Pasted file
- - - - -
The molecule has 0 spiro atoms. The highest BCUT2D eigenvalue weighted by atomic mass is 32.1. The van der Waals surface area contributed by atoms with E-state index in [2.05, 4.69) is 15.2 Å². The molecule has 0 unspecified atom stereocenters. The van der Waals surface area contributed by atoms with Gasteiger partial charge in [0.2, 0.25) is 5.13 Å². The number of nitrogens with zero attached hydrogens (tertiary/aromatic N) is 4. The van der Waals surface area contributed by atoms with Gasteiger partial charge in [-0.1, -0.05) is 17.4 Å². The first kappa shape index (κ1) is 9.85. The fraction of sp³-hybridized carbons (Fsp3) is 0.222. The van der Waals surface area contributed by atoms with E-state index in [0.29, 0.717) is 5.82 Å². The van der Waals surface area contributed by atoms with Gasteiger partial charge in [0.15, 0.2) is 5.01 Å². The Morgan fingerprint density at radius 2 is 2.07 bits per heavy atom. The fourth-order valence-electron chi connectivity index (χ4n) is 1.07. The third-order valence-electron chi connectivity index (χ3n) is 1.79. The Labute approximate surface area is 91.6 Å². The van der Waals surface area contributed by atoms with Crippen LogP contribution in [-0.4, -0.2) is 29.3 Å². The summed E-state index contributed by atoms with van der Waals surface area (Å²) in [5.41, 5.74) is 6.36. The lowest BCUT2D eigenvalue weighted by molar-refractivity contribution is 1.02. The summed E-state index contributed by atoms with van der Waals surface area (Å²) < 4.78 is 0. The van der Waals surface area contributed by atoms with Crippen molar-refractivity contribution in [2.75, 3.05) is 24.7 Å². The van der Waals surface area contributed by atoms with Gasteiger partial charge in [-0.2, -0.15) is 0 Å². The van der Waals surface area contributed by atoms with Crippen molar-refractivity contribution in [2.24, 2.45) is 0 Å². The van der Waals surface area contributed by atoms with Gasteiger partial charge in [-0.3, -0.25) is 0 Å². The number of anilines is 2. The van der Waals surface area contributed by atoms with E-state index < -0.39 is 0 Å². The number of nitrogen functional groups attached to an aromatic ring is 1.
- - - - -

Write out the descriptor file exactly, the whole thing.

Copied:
The molecule has 0 spiro atoms. The highest BCUT2D eigenvalue weighted by atomic mass is 32.1. The van der Waals surface area contributed by atoms with E-state index in [2.05, 4.69) is 15.2 Å². The molecule has 0 unspecified atom stereocenters. The van der Waals surface area contributed by atoms with Gasteiger partial charge in [0.2, 0.25) is 5.13 Å². The number of nitrogens with zero attached hydrogens (tertiary/aromatic N) is 4. The van der Waals surface area contributed by atoms with Gasteiger partial charge in [-0.1, -0.05) is 17.4 Å². The first kappa shape index (κ1) is 9.85. The fraction of sp³-hybridized carbons (Fsp3) is 0.222. The van der Waals surface area contributed by atoms with E-state index in [0.29, 0.717) is 5.82 Å². The van der Waals surface area contributed by atoms with Gasteiger partial charge in [0.15, 0.2) is 5.01 Å². The Morgan fingerprint density at radius 2 is 2.07 bits per heavy atom. The fourth-order valence-electron chi connectivity index (χ4n) is 1.07. The third-order valence-electron chi connectivity index (χ3n) is 1.79. The Labute approximate surface area is 91.6 Å². The van der Waals surface area contributed by atoms with Crippen LogP contribution in [-0.4, -0.2) is 29.3 Å². The summed E-state index contributed by atoms with van der Waals surface area (Å²) in [5.41, 5.74) is 6.36. The lowest BCUT2D eigenvalue weighted by molar-refractivity contribution is 1.02. The summed E-state index contributed by atoms with van der Waals surface area (Å²) < 4.78 is 0. The van der Waals surface area contributed by atoms with Crippen molar-refractivity contribution in [2.75, 3.05) is 24.7 Å². The van der Waals surface area contributed by atoms with Gasteiger partial charge in [-0.2, -0.15) is 0 Å². The van der Waals surface area contributed by atoms with Crippen molar-refractivity contribution in [2.24, 2.45) is 0 Å². The van der Waals surface area contributed by atoms with Gasteiger partial charge in [-0.3, -0.25) is 0 Å². The number of anilines is 2. The van der Waals surface area contributed by atoms with E-state index < -0.39 is 0 Å². The number of nitrogen functional groups attached to an aromatic ring is 1.